Sunday, 10 June 2012


Icon Film Distribution
Now Showing

Jacky Bonnot (Michael Youn) loves to cook. Unfortunately for Jacky, the kitchens where he works aren't as passionate about the menu as he is, resulting in his regularly being fired from restaurants, cafes and the French equivalent of roadside truck stops.

Holding out for the right cooking job wouldn't be so bad if his partner, Beatrice (Raphaelle Agogue), wasn't expecting their first child, the birth of which will reduce them to a no-income household. So Jacky 'man's up', puts his culinary dreams on hold, and takes a job as a window painter at a nursing home.

Naturally, Jacky gravitates to the nursing home's kitchen where he attempts to enliven the menu for the residents, who are resistant at first to anything new but are slowly won over by the taste sensations being dished up.

As luck would have it, Alexandre Lagarde (Jean Reno), a Parisian celebrity chef with his own TV show and a three-hat restaurant, just happens to be a regular visitor to the nursing home, and upon tasting Jacky's food (a spin on one of Lagarde's own recipes; Jacky idolising the master chef), hires him on a trial basis.

Lagarde's restaurant is up for review from Paris's harshest food critics, and the chef needs something new to impress, both the critics and Stanislas Matter (Julien Boisselier), who owns the restaurant and can't wait for a loss of one of those hats: a demotion will enable Matter to fire Lagarde and hire the 'so hot right now' Brit chef, Cyril Boss (James Gerard), the kind of 'molecular gastronomer' who cooks with beakers and test tubes.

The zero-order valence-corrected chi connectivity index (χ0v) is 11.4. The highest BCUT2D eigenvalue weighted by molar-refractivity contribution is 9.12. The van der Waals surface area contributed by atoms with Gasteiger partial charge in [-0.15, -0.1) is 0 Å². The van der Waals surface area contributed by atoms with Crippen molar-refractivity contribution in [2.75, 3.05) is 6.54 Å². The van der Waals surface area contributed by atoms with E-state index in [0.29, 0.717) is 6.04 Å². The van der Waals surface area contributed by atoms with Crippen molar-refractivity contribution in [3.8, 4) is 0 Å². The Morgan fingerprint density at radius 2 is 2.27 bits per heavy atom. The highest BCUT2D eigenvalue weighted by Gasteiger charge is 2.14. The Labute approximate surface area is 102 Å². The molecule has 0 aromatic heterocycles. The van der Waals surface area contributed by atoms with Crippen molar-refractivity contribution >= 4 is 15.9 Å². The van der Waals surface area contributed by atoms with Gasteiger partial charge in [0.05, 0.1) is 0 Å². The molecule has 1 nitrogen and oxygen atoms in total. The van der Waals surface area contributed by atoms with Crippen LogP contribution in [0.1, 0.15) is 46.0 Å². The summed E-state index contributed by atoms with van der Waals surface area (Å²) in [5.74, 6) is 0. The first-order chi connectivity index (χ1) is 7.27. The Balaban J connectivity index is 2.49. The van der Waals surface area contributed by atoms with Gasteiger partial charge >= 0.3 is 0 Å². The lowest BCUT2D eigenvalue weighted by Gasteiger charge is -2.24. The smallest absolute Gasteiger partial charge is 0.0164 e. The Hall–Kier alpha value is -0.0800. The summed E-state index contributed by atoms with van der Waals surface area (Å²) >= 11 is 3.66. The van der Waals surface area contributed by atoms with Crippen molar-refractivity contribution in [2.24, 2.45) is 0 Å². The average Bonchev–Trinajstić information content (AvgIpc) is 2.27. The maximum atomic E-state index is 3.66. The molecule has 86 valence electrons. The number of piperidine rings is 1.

So ensues a mild comedy of misunderstandings and personality clashes, as Jacky attempts to hide his new, unpaid position from Beatrice, whilst simultaneously learning from and educating his idol in a bid to secure both their futures, with Reno and Youn making for an amiable odd couple.

The film's highlight is a comic set piece which sees Lagarde and Jacky go undercover, in Japanese drag, as diners in Cyril's restaurant. Culturally insensitive perhaps, but the sight of Reno and, particularly, Youn (in geisha guise), looking as though they've just come from the dress rehearsal of a community theatre's production of The Mikado, is hilarious.

More a dessert than a main course, Le Chef, directed by Daniel Cohen, is a puff pastry of a film that will neither sate nor spoil your appetite for French fare. It might not pass mustard in the MasterChef kitchen but for those in the mood for a ham and cheese croissant, Le Chef may just hit the spot.

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